Pilot Flight Bags

AntoineMy very first flight bag – about 35 years ago – was a heavy, black rectangular box-like thing made of stiff board with (not very good) imitation leather covering, an opening top with flaps that folded over the single carrying handle, combination locks and a very basic single partition inside.

Occasionally I still see airline pilots with these types of bags but modern designs and materials technology have improved the quality and usability of flight bags out of all recognition compared with that old clunky box.

For the last few years I have been using a Brightline Bag, which is a modular system supposedly designed by pilots, for pilots. In many ways it’s great, in that it does contain most of my flying bits and pieces, except for a headset. However, in other respects, there are just too many zips and pockets. Every pocket has at least a couple – sometimes even three – different openings, each with its own pouch inside and although the zip tags are colour coded, it usually takes at least a couple of tries before I find what I’m looking for. You can only use one of the pocket-pouches at a time, so it would have been better to have just one opening per pocket and a lot less zips…

As the system is modular, you can add extra compartments by zipping them onto the ‘master’ bag – so, for example, you can add a 5″ deep compartment which could be used for an overnight change of shirt, undies and wash kit with toothbrush etc. In practice, this compartment is never quite big enough, you have to re-position the carry-handle to keep the whole bag in balance, and it is beginning to get a bit too bulky to fit comfortably in a small aeroplane. And having to carry a separate headset case can be irritating.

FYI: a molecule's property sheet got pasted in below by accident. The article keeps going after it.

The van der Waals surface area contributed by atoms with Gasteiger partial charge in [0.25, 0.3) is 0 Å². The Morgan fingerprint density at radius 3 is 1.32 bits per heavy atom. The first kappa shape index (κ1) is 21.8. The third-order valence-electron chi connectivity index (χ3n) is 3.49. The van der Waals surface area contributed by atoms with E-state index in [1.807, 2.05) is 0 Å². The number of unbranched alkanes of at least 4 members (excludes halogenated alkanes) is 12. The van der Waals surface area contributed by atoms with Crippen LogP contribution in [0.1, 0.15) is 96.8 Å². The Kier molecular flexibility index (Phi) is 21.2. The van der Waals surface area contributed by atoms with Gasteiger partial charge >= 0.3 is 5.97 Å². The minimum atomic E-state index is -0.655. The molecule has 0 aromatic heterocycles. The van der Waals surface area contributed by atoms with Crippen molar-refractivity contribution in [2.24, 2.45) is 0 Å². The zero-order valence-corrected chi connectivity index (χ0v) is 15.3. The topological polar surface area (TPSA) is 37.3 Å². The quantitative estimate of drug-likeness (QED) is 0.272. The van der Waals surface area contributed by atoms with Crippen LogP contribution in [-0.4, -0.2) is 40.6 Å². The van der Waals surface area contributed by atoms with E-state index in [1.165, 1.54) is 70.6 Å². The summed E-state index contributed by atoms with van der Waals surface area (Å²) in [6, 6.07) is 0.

Now, just in time for for the holiday season – enter the Adventure Flight Bag Collection from Lightspeed – well-known manufacturers of pilot headsets. I have yet to see and handle one of these bags but from the reviews and comments I’ve seen, they look like a clear step forward, particularly for light sport and ultralight fliers. Each of the bags in the range is named after a famous aviation author. My personal favourite would be the Antoine, after Antoine de Saint-Exupéry, who wrote ‘Le Petit Prince’ (The Little Prince) which is the most widely read and translated book in the French language.

The bag is big enough to take a headset (Lightspeed of course!) and has a pocket at each end for a hand-held radio and a water bottle. There are pockets for a (now inevitable) iPad and much of the other paraphernalia we pilots love. My only complaint is that the very useful ‘organiser’ insert is an optional extra at $25; it should be included in the bag price of $179. Overall size of the bag is 30 cms wide by 25 cms tall by 14 cms deep, making it nice and compact for us light sport and recreational pilots.

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